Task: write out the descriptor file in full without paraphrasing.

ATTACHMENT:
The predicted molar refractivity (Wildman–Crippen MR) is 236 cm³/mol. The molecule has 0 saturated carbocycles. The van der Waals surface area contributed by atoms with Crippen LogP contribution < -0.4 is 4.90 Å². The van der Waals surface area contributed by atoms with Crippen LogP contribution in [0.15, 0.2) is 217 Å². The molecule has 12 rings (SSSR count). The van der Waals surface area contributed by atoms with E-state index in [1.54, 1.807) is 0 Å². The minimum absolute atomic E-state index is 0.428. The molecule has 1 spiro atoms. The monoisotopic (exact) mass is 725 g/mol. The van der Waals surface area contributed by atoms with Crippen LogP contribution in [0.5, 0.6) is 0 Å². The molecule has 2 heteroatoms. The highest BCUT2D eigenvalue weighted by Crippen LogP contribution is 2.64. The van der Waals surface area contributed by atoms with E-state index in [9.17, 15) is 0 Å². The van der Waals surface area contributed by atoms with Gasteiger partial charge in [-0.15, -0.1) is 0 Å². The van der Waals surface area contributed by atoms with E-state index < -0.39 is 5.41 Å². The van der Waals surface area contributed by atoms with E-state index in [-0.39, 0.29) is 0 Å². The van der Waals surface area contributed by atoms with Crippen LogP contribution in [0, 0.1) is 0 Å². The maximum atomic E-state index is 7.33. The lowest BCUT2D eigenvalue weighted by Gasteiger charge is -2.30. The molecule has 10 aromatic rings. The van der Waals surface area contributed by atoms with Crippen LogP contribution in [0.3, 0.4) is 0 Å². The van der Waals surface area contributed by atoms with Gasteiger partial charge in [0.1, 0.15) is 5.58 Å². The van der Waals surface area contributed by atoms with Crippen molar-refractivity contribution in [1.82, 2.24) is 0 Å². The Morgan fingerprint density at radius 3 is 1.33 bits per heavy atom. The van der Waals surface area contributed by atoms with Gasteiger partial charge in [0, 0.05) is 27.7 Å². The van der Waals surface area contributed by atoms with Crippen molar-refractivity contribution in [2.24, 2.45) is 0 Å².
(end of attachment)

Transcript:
The predicted molar refractivity (Wildman–Crippen MR) is 236 cm³/mol. The molecule has 0 saturated carbocycles. The van der Waals surface area contributed by atoms with Crippen LogP contribution < -0.4 is 4.90 Å². The van der Waals surface area contributed by atoms with Crippen LogP contribution in [0.15, 0.2) is 217 Å². The molecule has 12 rings (SSSR count). The van der Waals surface area contributed by atoms with E-state index in [1.54, 1.807) is 0 Å². The minimum absolute atomic E-state index is 0.428. The molecule has 1 spiro atoms. The monoisotopic (exact) mass is 725 g/mol. The van der Waals surface area contributed by atoms with Crippen LogP contribution in [0.5, 0.6) is 0 Å². The molecule has 2 heteroatoms. The highest BCUT2D eigenvalue weighted by Crippen LogP contribution is 2.64. The van der Waals surface area contributed by atoms with E-state index in [9.17, 15) is 0 Å². The van der Waals surface area contributed by atoms with Gasteiger partial charge in [-0.15, -0.1) is 0 Å². The van der Waals surface area contributed by atoms with E-state index < -0.39 is 5.41 Å². The van der Waals surface area contributed by atoms with E-state index in [-0.39, 0.29) is 0 Å². The van der Waals surface area contributed by atoms with Crippen LogP contribution in [0, 0.1) is 0 Å². The maximum atomic E-state index is 7.33. The lowest BCUT2D eigenvalue weighted by Gasteiger charge is -2.30. The molecule has 10 aromatic rings. The van der Waals surface area contributed by atoms with Crippen LogP contribution in [0.3, 0.4) is 0 Å². The van der Waals surface area contributed by atoms with Gasteiger partial charge in [0.1, 0.15) is 5.58 Å². The van der Waals surface area contributed by atoms with Crippen molar-refractivity contribution in [1.82, 2.24) is 0 Å². The Morgan fingerprint density at radius 3 is 1.33 bits per heavy atom. The van der Waals surface area contributed by atoms with Gasteiger partial charge in [0, 0.05) is 27.7 Å². The van der Waals surface area contributed by atoms with Crippen molar-refractivity contribution in [2.24, 2.45) is 0 Å².